A regular expression "body" (characters between slashes) are built using "building blocks" listed in the table (RE means any regular expression).

Regular Expression Syntax

Syntax Example Hungry Matches
letter or digit r NA Matches this letter or digit
\n, \r, \t, \f \n NA Matches given special character
\cLetter \cL NA Matches given "control" code, for example \cL matches ^L (\f).
\uXXXX \u274F NA Matches given Unicode character (X is a hex digit)
\xXX \xAD NA Matches character specified as a hex code (X is a hex digit)
\s \s NA Matches space character (' ','\t','\r','\n')
\S \S NA Matches non-space character.
\d \d NA Matches digit ('0'-'9')
\D \D NA Matches non-digit
\w \w NA Matches word character
\W \W NA Matches non-word character
\i \i NA Matches identifier character (word or digit)
\I \I NA Matches non-identifier character
\char \* NA Matches char (it should not be a letter or digit).
. . NA Matches any character
[range range...] [a-zA-Z] NA Range is either char1-char2 or just char (= char-char). Matches any char within any of the ranges given.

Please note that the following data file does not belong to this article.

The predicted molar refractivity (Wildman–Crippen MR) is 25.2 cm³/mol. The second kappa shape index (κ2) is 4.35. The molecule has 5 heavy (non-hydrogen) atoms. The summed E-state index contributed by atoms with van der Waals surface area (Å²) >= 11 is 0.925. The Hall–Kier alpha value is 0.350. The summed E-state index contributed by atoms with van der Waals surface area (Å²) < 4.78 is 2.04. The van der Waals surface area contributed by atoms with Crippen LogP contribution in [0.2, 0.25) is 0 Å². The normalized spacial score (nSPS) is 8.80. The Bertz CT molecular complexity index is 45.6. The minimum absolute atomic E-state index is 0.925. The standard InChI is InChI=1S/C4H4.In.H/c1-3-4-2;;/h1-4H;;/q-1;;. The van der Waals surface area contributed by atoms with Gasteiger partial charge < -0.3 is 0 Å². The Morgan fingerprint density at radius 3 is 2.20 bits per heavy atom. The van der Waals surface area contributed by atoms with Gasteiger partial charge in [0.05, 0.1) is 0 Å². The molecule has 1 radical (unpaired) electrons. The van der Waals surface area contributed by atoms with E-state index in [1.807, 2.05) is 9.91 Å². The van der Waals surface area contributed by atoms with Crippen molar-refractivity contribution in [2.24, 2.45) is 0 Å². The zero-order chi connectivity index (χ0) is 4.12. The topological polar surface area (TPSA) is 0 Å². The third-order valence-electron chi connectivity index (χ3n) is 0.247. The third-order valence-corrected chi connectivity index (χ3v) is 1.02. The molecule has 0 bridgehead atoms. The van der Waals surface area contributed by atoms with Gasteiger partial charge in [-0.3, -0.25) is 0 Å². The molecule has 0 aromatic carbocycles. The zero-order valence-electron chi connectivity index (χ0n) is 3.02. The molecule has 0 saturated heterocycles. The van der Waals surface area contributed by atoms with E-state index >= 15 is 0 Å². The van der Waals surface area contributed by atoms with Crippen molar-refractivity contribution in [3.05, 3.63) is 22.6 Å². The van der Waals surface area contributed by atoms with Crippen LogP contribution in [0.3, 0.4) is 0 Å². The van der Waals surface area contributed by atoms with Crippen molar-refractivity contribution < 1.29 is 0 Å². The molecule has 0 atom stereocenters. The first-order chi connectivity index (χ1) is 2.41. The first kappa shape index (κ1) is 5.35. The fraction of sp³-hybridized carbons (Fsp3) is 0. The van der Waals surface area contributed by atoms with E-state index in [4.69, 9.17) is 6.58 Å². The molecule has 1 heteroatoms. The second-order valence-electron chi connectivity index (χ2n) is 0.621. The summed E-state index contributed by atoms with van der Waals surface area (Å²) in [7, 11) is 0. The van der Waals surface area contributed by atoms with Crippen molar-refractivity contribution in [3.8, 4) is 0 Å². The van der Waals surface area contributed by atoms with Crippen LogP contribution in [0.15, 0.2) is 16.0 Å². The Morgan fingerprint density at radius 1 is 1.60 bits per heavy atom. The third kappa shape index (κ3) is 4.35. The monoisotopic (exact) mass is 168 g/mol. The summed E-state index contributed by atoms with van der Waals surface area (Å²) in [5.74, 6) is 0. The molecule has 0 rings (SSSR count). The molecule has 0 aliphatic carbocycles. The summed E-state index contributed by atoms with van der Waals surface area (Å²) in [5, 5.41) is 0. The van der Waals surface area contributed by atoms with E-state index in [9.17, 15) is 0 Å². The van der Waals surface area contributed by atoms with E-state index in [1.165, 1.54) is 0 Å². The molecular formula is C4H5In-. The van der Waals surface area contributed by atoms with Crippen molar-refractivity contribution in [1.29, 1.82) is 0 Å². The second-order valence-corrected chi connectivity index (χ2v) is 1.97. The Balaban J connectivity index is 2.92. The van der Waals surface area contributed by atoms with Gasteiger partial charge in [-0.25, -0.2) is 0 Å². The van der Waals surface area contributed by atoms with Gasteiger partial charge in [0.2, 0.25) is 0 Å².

[^range range...] [^a-z] NA Matches any char outside of all of the ranges given.
^ ^ NA Matches the beginning of the line
$ $ NA Matches the end of the string (only when either the last char in the regex or is followed by ')' or '|')
< < NA Matches an empty string between either the non-word charater or beginning/end of string and a word character (beginning of a word)
> > NA Matches an empty string between a word character and either the non-word character or beginning/end of string (end of a word)
\b \b NA Matches either a beginning or an end of a word.
\B \B NA Matches both not a beginning and not an end of a word.
RE|RE blue|red NA Matches whatever any of the REs matches.
(RE RE ...) (\d\.\d+) NA Matches what first RE matches followed by what second RE matches and so on. The string that was matched can be referenced later in the regular expression using backreference
${digit...} ${7} NA Backreference. Matches the string that corresponding (...) matched.
\digit... \007 NA Either a backreference or a character in octal notation. Backreferences cannot start with 0 and are given using decimal numbers and corresponding (...) must already be defined. Character can be specified only using octal digits (0-7). If after applying these rules it is still not clear if it is a backreference or a character in octal notation, it is treated as a backreference.